Tips for Rookie Cooks

Tips for Rookie Cooks. The second part

Tips for Rookie Cooks

  • Salt doesn’t just add saltiness

One of your authors (if you read the introduction to this book you can guess which one) learned this rule late in life. After a couple of frustrating bouts with dull, bland home fries, she had a lightbulb moment when she discovered a key rule of cooking: salt doesn’t just make stuff salty; it’s more like a magical ingredient that functions in a multitude of ways. A salt balances out the flavors of whatever you’re cooking, making sweet, sour, or bitter flavors more prominent; tenderizes meat; and draws moisture from vegetables, which aids in caramelization. If your soup tastes bland even though it’s packed with innately delicious ingredients, add a pinch of salt and—abracadabra!—taste it again. Same with stews, roasted veggies, meats, sandwiches, and even desserts. Don’t overdo it—add a pinch at a time and taste as you go.

  • How to cook meat

There are four important rules to remember when cooking meat on the stovetop—whether it’s chicken, beef, pork, lamb, or even fish.

  • 1. Make sure the pan is very hot before you add the meat. (The meat should cause a boisterous sizzle the instant it hits the pan.)
  • 2. Leave the meat alone until it’s time to flip it. The meat will naturally release from the pan when the first side is properly seared. If you pull it off before then, you’ll leave the beautiful and delicious caramelized crust on the pan.
  • 3. Don’t press down on the meat while it is cooking. We know you like to hear the juices sizzle when they hit the pan, but you want that juice to stay in your meat and make it, well, juicy!
  • 4. Always let meat rest for at least 5 minutes or so before slicing it so that it reabsorbs its juices and stays tender. Trust us, if you don’t, you will have dry meat. And no one wants to eat dry meat.
  • Avoid sticky situations

Don’t you hate it when you measure something sticky like honey and half of it sticks to the measuring cup? Try oiling your measuring cup with vegetable or olive oil spray before measuring and even the stickiest ingredients will slide right out.

  • Purée away your cares

When you’re making a soup or sauce that will ultimately be puréed, you can be super lax about how you cut the ingredients that will go into it. With chunky vegetables like carrots or potatoes, you want to make sure the pieces are roughly the same size so that they cook evenly, but they don’t have to look pretty. Fresh herbs like cilantro or mint can be thrown in stem and all. (Herbs with woodier stems like rosemary or thyme still need to be destemmed first.)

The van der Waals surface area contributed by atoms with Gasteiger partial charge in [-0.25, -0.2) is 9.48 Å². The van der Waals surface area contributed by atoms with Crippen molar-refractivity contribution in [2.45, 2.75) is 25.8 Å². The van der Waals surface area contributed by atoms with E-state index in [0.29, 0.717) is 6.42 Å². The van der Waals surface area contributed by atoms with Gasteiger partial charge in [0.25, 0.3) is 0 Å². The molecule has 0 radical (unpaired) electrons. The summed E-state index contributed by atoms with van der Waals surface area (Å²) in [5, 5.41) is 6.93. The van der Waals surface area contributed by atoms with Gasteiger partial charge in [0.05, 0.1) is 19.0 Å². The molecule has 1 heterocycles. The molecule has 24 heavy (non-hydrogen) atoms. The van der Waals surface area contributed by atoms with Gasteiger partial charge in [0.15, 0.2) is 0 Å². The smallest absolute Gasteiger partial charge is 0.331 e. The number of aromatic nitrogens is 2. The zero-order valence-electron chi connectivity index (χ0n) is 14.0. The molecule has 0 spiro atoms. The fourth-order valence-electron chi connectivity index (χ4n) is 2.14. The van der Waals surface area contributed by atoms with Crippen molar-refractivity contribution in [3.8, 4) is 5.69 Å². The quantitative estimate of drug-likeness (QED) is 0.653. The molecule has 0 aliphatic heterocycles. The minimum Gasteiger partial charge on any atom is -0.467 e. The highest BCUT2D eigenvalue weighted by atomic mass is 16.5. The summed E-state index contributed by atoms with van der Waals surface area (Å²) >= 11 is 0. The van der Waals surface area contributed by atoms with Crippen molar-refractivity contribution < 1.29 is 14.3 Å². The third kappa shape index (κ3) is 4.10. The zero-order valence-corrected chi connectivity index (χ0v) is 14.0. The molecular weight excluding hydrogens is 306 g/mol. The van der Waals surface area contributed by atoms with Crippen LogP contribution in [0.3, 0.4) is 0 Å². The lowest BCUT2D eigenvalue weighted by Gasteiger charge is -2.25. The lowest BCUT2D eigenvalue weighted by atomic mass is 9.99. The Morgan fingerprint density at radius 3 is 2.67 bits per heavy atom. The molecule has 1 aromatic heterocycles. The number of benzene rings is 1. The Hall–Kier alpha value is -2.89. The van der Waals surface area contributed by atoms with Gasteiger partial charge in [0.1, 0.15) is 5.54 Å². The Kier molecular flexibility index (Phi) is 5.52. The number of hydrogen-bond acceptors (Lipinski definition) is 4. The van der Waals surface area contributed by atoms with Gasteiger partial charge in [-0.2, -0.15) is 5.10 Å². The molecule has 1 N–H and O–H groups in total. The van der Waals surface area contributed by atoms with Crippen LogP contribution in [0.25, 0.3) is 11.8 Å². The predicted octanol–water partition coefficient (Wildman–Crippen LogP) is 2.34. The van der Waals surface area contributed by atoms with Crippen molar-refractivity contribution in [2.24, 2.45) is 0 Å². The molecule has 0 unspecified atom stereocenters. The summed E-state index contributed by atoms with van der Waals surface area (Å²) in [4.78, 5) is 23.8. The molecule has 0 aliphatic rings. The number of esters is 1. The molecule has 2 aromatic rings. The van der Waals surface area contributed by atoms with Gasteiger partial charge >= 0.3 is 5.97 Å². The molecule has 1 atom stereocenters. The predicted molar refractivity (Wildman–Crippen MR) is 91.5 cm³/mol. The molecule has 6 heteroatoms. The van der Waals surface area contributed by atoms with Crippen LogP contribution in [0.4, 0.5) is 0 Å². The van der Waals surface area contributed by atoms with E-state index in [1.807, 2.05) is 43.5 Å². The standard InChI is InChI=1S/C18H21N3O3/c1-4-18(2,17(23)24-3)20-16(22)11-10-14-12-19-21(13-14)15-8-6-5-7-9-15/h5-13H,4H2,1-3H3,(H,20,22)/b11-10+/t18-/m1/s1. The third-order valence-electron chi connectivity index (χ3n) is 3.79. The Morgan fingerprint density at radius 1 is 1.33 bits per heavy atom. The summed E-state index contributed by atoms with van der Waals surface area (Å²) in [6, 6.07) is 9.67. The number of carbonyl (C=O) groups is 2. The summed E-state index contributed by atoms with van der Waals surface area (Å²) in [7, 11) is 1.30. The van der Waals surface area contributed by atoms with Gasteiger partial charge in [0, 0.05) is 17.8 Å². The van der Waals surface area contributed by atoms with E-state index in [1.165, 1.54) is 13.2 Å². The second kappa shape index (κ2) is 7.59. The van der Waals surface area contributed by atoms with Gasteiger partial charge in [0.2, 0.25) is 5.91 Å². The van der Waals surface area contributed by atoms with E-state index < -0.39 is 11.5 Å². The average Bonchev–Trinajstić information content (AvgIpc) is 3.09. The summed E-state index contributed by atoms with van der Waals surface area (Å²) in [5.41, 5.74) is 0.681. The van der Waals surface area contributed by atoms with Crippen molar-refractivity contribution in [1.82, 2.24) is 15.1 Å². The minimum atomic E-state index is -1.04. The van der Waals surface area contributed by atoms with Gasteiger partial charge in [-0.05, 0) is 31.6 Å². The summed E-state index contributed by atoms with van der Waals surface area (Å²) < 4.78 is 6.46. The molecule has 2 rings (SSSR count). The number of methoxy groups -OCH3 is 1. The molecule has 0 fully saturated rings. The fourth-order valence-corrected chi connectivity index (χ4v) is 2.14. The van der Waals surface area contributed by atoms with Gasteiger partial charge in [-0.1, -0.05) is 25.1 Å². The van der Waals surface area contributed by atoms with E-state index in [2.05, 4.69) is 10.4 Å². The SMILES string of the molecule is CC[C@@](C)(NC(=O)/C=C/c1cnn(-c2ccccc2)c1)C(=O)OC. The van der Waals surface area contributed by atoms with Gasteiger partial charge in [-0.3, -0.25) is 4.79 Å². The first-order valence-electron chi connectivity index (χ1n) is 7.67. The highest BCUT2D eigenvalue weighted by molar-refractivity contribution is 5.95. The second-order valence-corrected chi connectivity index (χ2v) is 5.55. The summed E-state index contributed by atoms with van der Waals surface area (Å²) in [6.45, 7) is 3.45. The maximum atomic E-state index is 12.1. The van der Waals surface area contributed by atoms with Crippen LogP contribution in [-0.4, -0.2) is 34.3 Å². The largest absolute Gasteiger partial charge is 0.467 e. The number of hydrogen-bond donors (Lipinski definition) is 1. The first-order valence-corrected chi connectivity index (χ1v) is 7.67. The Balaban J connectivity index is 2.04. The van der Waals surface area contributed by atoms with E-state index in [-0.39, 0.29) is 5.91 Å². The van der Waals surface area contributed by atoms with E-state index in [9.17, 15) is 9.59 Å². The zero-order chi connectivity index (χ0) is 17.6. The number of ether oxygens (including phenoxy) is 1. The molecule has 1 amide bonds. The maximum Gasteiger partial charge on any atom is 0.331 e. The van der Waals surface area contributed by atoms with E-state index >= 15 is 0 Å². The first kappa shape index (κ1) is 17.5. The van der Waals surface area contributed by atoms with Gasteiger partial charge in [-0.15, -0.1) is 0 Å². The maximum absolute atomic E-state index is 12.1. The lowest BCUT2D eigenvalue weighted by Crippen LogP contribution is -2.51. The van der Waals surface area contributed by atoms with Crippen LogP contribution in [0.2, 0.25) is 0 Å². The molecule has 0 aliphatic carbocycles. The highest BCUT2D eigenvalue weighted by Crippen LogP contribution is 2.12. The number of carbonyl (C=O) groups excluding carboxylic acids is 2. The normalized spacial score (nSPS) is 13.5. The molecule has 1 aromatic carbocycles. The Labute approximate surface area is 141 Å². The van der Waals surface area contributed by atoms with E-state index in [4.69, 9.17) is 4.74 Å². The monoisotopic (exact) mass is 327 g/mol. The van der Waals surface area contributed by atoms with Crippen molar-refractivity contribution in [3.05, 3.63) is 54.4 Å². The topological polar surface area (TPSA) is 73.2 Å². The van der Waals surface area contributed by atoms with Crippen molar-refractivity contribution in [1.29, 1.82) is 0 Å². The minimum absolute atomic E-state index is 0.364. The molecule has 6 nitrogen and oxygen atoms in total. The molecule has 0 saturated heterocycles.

• Forgot to soften your butter?

Not to worry: use this simple trick to soften butter in a flash. Slice the stack lengthwise into four ½-inch-thick pieces and lay them side by side on a piece of waxed or parchment paper. Lay another piece of waxed or parchment paper on top and roll with a rolling pin to about ¼ inch or 1/ 8 inch thick. Voilà—soft butter!

  • Get the most zestiness from your citrus

When a recipe calls for both the zest and juice of citrus fruit, zest it first (ideally, directly into the other ingredients so you get all of the intensely flavored oil) and then juice it.

  • Ask your butcher to do your work for you

Cutting beef into bite-sized pieces, boning chicken, or trimming the fat from a roast can suck up a lot of time—especially if you don’t have great knives and a degree in butchery. The good news is that most butchers will happily do your prep for you—they’ve got all the right tools and they know how to handle a piece of meat. They’ll remove bones, trim fat, take off unwanted skin—even dice it or slice it into perfect stir-fry-sized pieces. For best results, try to time your shopping for the least busy times of day, be friendly, and ask nicely.

  • Keep your knives sharp

Sharp knives make prep easier, faster, and, perhaps surprisingly, safer. Have your knives professionally sharpened about once every year and use your honer (that long, cylindrical piece of steel that comes with many knife sets) often to keep the blades straight in the meantime.

  • Trimming Asparagus

Recipes that include asparagus always instruct the reader to trim off the ends before cooking. That’s because the ends are too hard and woody to eat. But how do you know where the boundary is between the inedible and the delectable? Hold the spear in both hands, gently bending it a couple of inches up from the end. The spear will break naturally at the boundary, leaving you with perfectly palatable asparagus. If the presentation is important, you can trim the broken ends with a knife to tidy them up.

  • Make leftovers easy to use

Don’t you hate it when a recipe calls for half a can of coconut milk, two tablespoons of tomato paste, or two chipotle chiles out of a can of chipotles en adobo? What, you wonder, are you supposed to do with the rest? Spoon them into ice cube trays, freeze them overnight, and pop them out, and store them in freezer storage bags (clearly marked, of course) in your freezer for months. The next time you need a small amount, simply pop out a cube or four and drop it right into whatever you are cooking.

To read the first part, click here

Leave a Reply

Your email address will not be published. Required fields are marked *